# High Efficiency gas furnace - return air temperature

Still stuck? Try 600 Btu-inch/h-ft^2-F.
This is an extremely simple heatflow problem :-)
Nick
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Another clue: the thick steel conductance is 600/0.050 = 12,000 Btu/h-F-ft^2.
Beginning to understand the basics yet? :-)
Nick
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And if we halve the thickness, it becomes 24,000 Btu/h-F-ft^2. Wow!
Got a clue yet? :-)
Nick
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So the steel thermal resistances are 1/12K and 1/24K h-F-ft^2/Btu.
Now what do we do with resistors in series?
Nick
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Add them. So the "less efficient" heat exchanger would have a thermal resistance of 1/5+1/12K+1/5 = 0.4000833 h-F-ft^2/Btu vs the "more efficient" 1/5+1/24K+1/5 = 0.4000417 h-F-ft^2/Btu, with 0.01% less thermal resistance :-)
Nick
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wrote:

Scrubbing surfaces for better heat transfer IS the industries proverbial _Let's Build a Better Mouse Trap_. Combustion efficiency design and integration is already well established and has many choices to meat a criteria.
What was interesting to watch is the Discovery Channel's Lance Armstrong saga. Specifically, detailing the interaction of air to the surface of his clothing.
It went from researching golf ball dimples to mother natures design of a Tuna! ISTR, dimpled and scaly surfaces were the focal points.
As relating to heat transfer, a couple of years ago there was a program showing the advances of ancient peoples, and how their levels of achievement ranked to modern times. How interesting that a properly hammered Wok was shown to have the best heat transfer of all other kinds of modern designed woks.
My point is there's room for improvement.
-zero
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On Jan 23, 3:38 am, snipped-for-privacy@ece.villanova.edu wrote:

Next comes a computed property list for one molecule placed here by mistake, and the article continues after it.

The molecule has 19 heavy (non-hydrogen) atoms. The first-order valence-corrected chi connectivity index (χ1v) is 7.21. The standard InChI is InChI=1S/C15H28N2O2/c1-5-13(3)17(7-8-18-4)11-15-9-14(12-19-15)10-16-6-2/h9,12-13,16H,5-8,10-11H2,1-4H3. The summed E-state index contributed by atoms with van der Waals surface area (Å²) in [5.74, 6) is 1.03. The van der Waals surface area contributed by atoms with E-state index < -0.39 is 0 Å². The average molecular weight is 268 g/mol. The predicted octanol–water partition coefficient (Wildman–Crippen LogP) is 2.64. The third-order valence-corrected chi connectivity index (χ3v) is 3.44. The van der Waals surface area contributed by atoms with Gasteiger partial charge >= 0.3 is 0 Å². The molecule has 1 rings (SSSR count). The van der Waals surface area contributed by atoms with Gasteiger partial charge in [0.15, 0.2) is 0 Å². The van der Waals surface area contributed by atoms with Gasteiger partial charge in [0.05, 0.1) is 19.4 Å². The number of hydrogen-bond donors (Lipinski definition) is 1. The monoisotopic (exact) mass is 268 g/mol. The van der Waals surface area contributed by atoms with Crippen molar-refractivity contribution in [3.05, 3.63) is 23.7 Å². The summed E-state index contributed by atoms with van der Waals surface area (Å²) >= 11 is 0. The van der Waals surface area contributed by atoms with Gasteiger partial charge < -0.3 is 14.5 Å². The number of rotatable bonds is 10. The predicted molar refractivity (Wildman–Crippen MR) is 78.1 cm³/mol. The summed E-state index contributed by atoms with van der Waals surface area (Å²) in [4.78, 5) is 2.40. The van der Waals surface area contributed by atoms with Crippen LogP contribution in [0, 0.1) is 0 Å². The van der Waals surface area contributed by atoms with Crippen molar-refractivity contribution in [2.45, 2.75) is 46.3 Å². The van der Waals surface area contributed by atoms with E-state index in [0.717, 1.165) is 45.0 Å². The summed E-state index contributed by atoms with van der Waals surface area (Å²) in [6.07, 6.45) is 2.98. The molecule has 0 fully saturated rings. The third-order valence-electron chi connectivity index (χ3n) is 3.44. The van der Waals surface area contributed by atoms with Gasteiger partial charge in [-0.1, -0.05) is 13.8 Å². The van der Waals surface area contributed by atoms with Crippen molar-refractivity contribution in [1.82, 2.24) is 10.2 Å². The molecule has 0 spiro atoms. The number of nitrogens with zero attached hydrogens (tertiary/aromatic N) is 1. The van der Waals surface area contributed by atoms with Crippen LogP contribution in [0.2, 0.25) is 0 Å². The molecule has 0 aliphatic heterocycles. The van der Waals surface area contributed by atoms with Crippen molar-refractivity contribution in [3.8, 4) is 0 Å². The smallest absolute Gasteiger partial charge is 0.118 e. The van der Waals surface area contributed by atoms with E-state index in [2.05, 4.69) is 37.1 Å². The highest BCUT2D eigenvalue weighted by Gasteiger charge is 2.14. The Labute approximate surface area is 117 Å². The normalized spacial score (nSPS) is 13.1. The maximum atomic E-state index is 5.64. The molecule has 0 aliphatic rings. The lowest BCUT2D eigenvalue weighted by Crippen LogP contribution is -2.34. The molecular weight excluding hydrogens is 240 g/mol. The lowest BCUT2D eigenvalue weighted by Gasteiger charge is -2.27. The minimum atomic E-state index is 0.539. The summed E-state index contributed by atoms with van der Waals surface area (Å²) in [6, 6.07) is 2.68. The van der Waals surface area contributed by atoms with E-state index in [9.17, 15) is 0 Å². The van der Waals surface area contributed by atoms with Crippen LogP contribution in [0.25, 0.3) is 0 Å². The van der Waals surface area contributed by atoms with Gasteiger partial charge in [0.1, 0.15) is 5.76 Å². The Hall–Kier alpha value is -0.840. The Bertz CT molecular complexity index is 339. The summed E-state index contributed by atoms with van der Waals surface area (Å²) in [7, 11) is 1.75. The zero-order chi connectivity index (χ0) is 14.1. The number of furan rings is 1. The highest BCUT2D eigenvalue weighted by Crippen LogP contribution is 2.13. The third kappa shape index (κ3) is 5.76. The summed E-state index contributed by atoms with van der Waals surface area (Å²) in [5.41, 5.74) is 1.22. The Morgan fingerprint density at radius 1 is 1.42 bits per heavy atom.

Well how high is the air film resistances in forced convection?
You have a lot of radiant heat transfer initially on the inside of the HX, then perhaps in the tubular HXs , the tubes tend to taper down once past the line of sight of the flame to enhance convection by making the products of combustion more turbulent.
You then have one of your favourite issues, thermal capacitance, heat needed to get the HX hot enough in the first place to start driving heat into the air.
Old octopii are still in existance, utilizing this capacitance and some old heavy duty clamshells still around too. The forced air clam shells worked off of a fan/limit control, and would take some time before the fan would engage.
Newer, thin wall HX's the fans are timing on maybe in 30 seconds tops after ignition, and the heat stored in the HX s is gone in a short period of time as well. Not like a heat anticiaptor shuts the heat off 5 minutes before the home is up to temperature.
So, I seriously doubt you ever desiogned a forced air furnace in your life, so perhaps you could go stay at a Holiday Inn Express and then after a good night's sleep, you can derive non-intinsic PI yet one more time, and wow us with all the calculations involved in this simple heat transfer problem.
It will most likely end up like your futile attempts to model a cooling gain on a home as a simple "Conductance" based on indoor and outdoor temperatures, and be 'completely out to lunch', yet one more time.
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Well, the verdict is in. I called a Goodman authorized HVAC dealer/contractor (in Denver Metro), and their technician told me that the reason that return air temp must not be less than 55F is because of the possibility of excess condensation.
BTW, I first called the Goodman hotline, but they told me that, for liability reasons, they didn't provide tech support directly to individuals. However, they told me to call one of their authorized dealers with any questions. They gave me three names, and I called one of them.
Cheers.
On Jan 18, 10:12 pm, snipped-for-privacy@yahoo.com wrote:

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On 24 Jan 2007 06:55:45 -0800, snipped-for-privacy@yahoo.com wrote:

Gee, where did I hear that answer about a week ago when you posted your question? Oh, thats right. It was from me! Bubba

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